By DAVID MAY
WILLOW PARK – Peppered with anecdotes from his stellar baseball career, former Texas Rangers catcher Jim Sundberg gave witness to his Christian faith and told how it changed his life before a crowd of about 200 at Saturday night’s annual Trinity Christian Academy dinner and fundraiser.
Now senior executive vice president of the Rangers and president of the Texas Rangers Foundation, the 62-year-old Sundberg discussed a childhood spent, at times unpleasantly, playing baseball. That was largely because of his father, who Sundberg described as often judgmental, negative and a harsh disciplinarian, rather than supportive and encouraging.
A gifted athlete, Sundberg recalled a youth game in which he hit three home runs. Afterward his father, focused on the negative.
“He said, ‘You know the time you struck out? You dropped your elbow.’ The message was you failed,” Sundberg said. “Forget the home runs.
“I grew up thinking I was not that good and was always falling short of the mark.”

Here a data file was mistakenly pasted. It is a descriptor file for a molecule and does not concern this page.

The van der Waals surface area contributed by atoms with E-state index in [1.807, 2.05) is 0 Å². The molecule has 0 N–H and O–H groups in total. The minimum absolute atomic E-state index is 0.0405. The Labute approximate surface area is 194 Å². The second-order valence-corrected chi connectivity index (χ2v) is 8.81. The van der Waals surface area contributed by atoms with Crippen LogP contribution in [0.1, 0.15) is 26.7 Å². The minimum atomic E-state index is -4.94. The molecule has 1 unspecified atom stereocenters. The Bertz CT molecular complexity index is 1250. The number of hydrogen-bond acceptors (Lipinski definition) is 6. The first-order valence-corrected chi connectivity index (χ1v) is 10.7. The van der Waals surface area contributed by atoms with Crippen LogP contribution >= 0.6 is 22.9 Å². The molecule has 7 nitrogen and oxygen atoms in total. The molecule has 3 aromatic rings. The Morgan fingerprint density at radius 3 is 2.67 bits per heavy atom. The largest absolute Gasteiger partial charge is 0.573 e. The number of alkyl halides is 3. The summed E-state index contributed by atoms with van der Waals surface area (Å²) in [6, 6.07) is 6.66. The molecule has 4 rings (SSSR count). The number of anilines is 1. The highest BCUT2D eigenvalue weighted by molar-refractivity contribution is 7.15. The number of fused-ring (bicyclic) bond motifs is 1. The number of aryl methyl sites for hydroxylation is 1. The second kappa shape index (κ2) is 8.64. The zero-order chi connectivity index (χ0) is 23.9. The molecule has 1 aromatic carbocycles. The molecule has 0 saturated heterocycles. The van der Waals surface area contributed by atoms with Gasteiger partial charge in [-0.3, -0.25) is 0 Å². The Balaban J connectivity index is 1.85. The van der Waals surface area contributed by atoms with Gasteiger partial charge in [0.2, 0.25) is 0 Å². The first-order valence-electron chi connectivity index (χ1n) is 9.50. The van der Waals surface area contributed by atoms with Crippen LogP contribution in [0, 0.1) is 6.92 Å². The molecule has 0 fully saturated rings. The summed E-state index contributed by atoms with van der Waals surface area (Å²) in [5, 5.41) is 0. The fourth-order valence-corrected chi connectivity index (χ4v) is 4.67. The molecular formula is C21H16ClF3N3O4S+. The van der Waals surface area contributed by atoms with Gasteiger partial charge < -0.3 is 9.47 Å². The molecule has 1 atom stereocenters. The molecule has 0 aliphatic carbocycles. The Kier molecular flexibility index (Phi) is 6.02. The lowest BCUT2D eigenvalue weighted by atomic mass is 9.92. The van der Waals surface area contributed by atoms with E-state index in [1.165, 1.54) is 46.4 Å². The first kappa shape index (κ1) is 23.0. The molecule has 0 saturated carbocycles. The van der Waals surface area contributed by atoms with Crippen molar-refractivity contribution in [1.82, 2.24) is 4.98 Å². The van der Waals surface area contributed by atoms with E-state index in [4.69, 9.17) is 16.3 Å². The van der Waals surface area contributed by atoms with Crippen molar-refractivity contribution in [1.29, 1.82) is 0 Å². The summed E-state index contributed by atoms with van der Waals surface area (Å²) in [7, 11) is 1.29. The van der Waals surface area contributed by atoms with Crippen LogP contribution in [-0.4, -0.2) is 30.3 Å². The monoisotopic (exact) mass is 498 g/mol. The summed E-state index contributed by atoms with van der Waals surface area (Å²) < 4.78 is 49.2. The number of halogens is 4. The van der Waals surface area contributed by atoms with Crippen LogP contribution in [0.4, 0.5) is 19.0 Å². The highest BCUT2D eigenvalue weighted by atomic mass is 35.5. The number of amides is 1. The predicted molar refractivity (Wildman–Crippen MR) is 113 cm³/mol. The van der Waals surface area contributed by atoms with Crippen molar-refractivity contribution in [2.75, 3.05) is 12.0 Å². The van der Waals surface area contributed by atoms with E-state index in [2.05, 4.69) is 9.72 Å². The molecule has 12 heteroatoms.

Sundberg said as he developed, one of his approaches as a hitter was to get one hit a game because if he could do that, he would be a successful ballplayer. Baseball is a game in which a hitter who collects a hit in one-third of his at bats – in other words fails to get a hit two-thirds of the time – can become a star with a .333 batting average.
“If I got a hit my first time up, then I would want a hit my second time,” he said. “Then if I got a hit the second time up, I would want to get a hit the third time. I set myself up for failure. … I was not living the dream. Instead, I was miserable and selfish.”
Sundberg – “Sunny” to teammates and fans – became anything but a failure as a college and professional player. The Illinois native attended Iowa University. In 1973, Texas – in just its second season in Arlington after the franchise moved from Washington, D.C. – selected him in the first round of secondary free agent draft. In 1974, Sundberg went from playing Class A ball to being called up to the major league team. During his rookie season, he was named a reserve player in the 1974 All-Star Game and finished fourth in Rookie of the Year balloting, won by teammate and first baseman Mike Hargrove.